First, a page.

UK gas and power prices rose overall during August. Gas prices ended the month 5.7% higher at 1.59 p/kWh as a number of Norwegian Gas pipeline outages went offline for unplanned maintenance, significantly reducing gas imports to the UK for most of the month.
At the same time, the recent heatwave in NW Europe has caused several French and German nuclear units to curtail power output, as higher water temperatures and slow water flow rates limited the ability for power plants to use river water to cool nuclear reactors. EDF’s use of water from rivers as a coolant is regulated by law to protect plant and animal life and it is obliged to cut output in hot weather when water temperatures rise, or when river levels and flow rates are low. As a result, wholesale UK power prices edged higher, gaining 3.9% to 5.23 p/kWh.
Brent crude oil prices rose 0.5% to $65.05/bbl, after Iran seized a British-flagged tanker in the Gulf, Britain has started sending a warship to accompany all British-flagged vessels through the Strait of Hormuz. Carbon has also been a big bullish driver for UK and European power prices, trading above €28.76/tCO2 after Germany signalled it will protect the region’s emissions market by cancelling allowances to prevent a surplus accumulating as it closes coal power plants.
|Bearish price drivers
||Bullish price drivers
|Ø If European storage continues to fill at the current rate, we could find ourselves in a situation with a huge quantity of surplus gas on the market.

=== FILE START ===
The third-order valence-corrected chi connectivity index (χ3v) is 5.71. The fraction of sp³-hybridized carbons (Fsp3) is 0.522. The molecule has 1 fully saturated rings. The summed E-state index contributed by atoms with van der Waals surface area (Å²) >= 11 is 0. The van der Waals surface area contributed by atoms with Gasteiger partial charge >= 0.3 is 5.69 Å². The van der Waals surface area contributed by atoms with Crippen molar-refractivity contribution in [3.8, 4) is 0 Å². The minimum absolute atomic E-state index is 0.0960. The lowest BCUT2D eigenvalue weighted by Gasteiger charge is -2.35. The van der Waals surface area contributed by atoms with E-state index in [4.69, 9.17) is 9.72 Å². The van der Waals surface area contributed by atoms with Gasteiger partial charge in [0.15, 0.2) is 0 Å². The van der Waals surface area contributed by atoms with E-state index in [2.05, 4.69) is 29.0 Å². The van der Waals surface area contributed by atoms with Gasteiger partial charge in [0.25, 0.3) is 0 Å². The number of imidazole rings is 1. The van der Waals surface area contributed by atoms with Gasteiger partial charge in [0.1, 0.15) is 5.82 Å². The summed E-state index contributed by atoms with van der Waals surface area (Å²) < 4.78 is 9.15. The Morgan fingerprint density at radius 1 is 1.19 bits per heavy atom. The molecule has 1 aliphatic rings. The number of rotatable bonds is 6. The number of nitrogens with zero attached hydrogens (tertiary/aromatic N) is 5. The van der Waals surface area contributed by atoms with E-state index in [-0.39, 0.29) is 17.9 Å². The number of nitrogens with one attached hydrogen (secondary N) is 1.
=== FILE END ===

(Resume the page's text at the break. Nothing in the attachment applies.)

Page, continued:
Ø Lower gas demand from Asia means LNG has been freed up to supply gas networks in the UK and Continental Europe. An increase in LNG deliveries into UK terminals will help drive energy prices lower.
|Ø Brexit uncertainty is expected to continue to dampen the value of the Pound, making gas and power imports more expensive.
Ø The end of coal-fired power production at EDF’s 2,000MW Cottam plant in September 2019 and SSE’s Fiddler’s Ferry station by March 2020 could add to Britain’s supply risk heading into Winter 2019/20.
Ø Despite recent Brexit-related volatility, the Market Stability Reserve is expected to gradually drive the price of carbon allowances higher, threatening €30/tCO2, in the near future.
Recommendations: Following the recent heatwave, temperatures are now trending lower, and when combined with Europe’s gas and power outages could begin to drive energy prices higher over the coming months. The closer we get to the start of winter, the bigger the impact unplanned gas and power outages will have on the market.
As a result, energy users renewing later in 2019 or early 2020 should lock in any open contracts as a priority before the end of August.
On 17 July, the operator of the Dutch-UK Balgzand-Bacton link (BBL) gas interconnector announced that transportation capacity for physical reverse flows is now available. This marks the first time that bi-directional gas flows on the pipeline will be available. The reverse flow plans will allow for 16 mcm/d of exports from UK to the Netherlands, whilst the capacity from the Netherlands to the UK is 45 mcm/d. So far this year, the UK has imported 1,272 mcm, averaging 6.5mcm/d. This is much lower than the same period in 2018, in which gas imports totalled 2,061 mcm, averaging 10.5mcm/d.